top of page



Screen Shot 2022-12-26 at 1.16.55 PM.png

As part of our Community-Based Theatre class, I collaborated with peers Rachel Hutzenbiler and Zoe Tyler in partnership with Catholic Charities to create an educational storybook and curriculum to facilitate the process of discussing the foster care licensing process with Arizona kinship foster families. We began with broad partnership goals of developing effective connections, shared values, and experiences of happiness delight, and on top of these we added three primary outcomes of interest for Catholic Charities: (1) making creative communications for families to learn about kinship foster care, (2) developing a plan for how to disseminate this new knowledge, and (3) forming structures to reduce shame and fear among caregivers and children.


Throughout our collaboration, we structured weekly check-in meetings where ASU students met with four members of the Catholic Charities team to gather information, present updates and creative choice points, and discuss possibilities for how the project might evolve in the coming week. After using research and role-playing to distill the key elements of the licensing process, Zoe, Rachel, and I each wrote the first-person story and created corresponding images for a different fictional kinship foster child. Catholic Charities weighed in on the progress of the book regularly throughout, and we workshopped it with people unfamiliar with the process. As a finishing touch, we created a voice-over version of the book and wrote series of activities that caseworkers can pair with the material. This project solidified my interest in working in community partnerships to facilitate and execute creative projects. 

kinship foster care storytelling

Body Brilliant

Devised Theatre for the Very Young 

In a course taught by Amanda Pintore at Arizona State University, I joined an ensemble that co-created Body Brilliant based on "play labs" with the ASU Child Development Lab. We asked the young people questions related to the topic "bodies," such as "Where do hiccups come from?" or "Why do we have eyebrows?" Using Pintore's method and under her leadership, we co-created a show and performed it for 2-6 year olds at ASU, the Edna Vihel Arts Center, and the Children's Museum of Phoenix. In addition to performing and tap dancing, I also served as the intimacy director for the show.

Performers: Zoe Tyler, Sarah Love, Rachel Hutzenbiler, Kenya Thompson, Jacob Buttry
Dramaturgy: Becca Levy
Director: Amanda Pintore
Costumes: Rachel Hutzenbiler
Props: Kenya Thompson
Photos: Abby Wilt (in the theatre), Edna Vihel Arts Center (in the multi-purpose room)

Recess 053.JPG

using childhood play to facilitate shame resilience

 "Monster Recess" will create a space that invites people (specifically ASU students) to reconnect with childhood through playing childhood games from recess and engaging with sensory items reminiscent of childhood. This project will emphasize the freedom of silliness and shame-free play, and it will also offer obstacles (the shame monster) to encourage people to consider how to defeat shame when it creeps in. This project builds on my research into shame resilience (pulling from Brené Brown and bell hooks), and I seek to continue to explore how shame resilience might facilitate accountability and shame-free collective imagination.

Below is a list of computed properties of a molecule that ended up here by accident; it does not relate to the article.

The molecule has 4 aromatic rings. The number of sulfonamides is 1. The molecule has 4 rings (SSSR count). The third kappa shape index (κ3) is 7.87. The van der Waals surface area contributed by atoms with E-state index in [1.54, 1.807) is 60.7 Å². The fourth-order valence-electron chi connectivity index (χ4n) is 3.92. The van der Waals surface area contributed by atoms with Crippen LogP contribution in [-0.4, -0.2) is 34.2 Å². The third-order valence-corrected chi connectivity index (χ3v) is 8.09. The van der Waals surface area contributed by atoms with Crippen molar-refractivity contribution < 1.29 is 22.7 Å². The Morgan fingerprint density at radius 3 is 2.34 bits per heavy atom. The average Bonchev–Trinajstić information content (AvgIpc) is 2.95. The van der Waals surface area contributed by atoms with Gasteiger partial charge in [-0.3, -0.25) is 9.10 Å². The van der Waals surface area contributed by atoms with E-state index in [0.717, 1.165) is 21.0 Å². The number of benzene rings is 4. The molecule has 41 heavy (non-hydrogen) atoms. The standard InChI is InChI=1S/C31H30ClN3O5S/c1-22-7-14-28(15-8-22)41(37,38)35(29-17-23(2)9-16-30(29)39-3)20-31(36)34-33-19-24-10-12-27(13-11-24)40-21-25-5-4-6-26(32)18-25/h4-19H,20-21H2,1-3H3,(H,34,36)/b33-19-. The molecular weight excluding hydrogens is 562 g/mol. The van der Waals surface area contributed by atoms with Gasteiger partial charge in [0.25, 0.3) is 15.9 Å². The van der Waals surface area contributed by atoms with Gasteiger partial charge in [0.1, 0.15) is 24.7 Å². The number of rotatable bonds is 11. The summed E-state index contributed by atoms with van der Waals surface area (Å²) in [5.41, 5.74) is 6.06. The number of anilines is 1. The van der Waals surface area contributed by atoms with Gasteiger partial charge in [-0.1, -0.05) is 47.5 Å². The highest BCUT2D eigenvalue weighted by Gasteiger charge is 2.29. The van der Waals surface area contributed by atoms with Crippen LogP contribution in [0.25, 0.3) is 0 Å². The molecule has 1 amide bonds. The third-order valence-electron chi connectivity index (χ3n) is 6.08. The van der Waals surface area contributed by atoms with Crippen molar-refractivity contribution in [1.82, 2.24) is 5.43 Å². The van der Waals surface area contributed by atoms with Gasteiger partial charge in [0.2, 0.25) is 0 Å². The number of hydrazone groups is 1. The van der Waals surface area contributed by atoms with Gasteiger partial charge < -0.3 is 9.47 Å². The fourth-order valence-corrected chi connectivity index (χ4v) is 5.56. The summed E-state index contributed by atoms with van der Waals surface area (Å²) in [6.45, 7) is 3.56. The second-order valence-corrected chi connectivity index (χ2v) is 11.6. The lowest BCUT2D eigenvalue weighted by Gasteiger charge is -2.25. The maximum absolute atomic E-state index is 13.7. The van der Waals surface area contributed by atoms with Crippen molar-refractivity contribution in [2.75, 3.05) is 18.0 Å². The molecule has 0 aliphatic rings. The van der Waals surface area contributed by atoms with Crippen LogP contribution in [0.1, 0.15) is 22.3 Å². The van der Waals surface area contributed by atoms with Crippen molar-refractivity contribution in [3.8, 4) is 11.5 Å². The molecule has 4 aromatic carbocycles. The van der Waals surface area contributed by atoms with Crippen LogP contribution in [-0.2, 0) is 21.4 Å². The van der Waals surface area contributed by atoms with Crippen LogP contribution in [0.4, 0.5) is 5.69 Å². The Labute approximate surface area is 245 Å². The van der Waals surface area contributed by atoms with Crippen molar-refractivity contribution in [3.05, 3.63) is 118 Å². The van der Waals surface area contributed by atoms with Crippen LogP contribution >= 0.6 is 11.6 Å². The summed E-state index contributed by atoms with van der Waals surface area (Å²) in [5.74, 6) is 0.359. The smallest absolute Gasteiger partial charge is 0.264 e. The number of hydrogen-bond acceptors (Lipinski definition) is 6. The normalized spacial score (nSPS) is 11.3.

I am a member of an artist collective assembled by Kristina Friedgen to create an interactive performance event that seeks to make "DEI" (diversity, equity, inclusion, and justice) training more engaging, fun, and meaningful. We are working to create a cafe with mocktails and "conversation starters" that lead people to form relationships and discuss potentially uncomfortable topics. Our group is composed of ASU students who identify as actors, musicians, graphic designers, animators, and more.

Speak easy

making justice & inclusion training engaging

Everybody @ ASU

Facilitating care-filled rehearsal spaces

Kristina Friedgen and I collaborated to implement our ideas of creating a "Theatre of Radical Compassion" within ASU's production of Everybody by Branden Jacobs-Jenkins. I acted as the "rehearsal facilitator," whereby I planned an initial gathering for the company, co-strategized with Kristina for how to most effectively centralize care and compassion in the rehearsal space, and designed & executed "facilitations" during rehearsals to connect company members, consider themes from the show, and model the type of compassionate community that we want to see on the broader societal level. 

Photography: Tim Trumble

Lighting Design: Dawson Buckholz

Costume Design: Jenna Jacobsen

Scenic Design: Chloe Cobb

intergalactic compassion council

sharing social science research through performance

The "Intergalactic Compassion Council" project sought to share psychological research about cooperation, compassion, and empathy in an accessible manner through a fun, interactive performance. The ICC ultimately aimed at fostering greater compassion in the community by equipping audiences with tools for how to be more compassionate across differences. The project sought to use a problem posing model (Freire) whereby space aliens came to ask earthlings to help them determine how to best apply the knowledge they had just learned. Each alien shared research through stories from their own planet and walked audience members through a participatory activity as well. 

bottom of page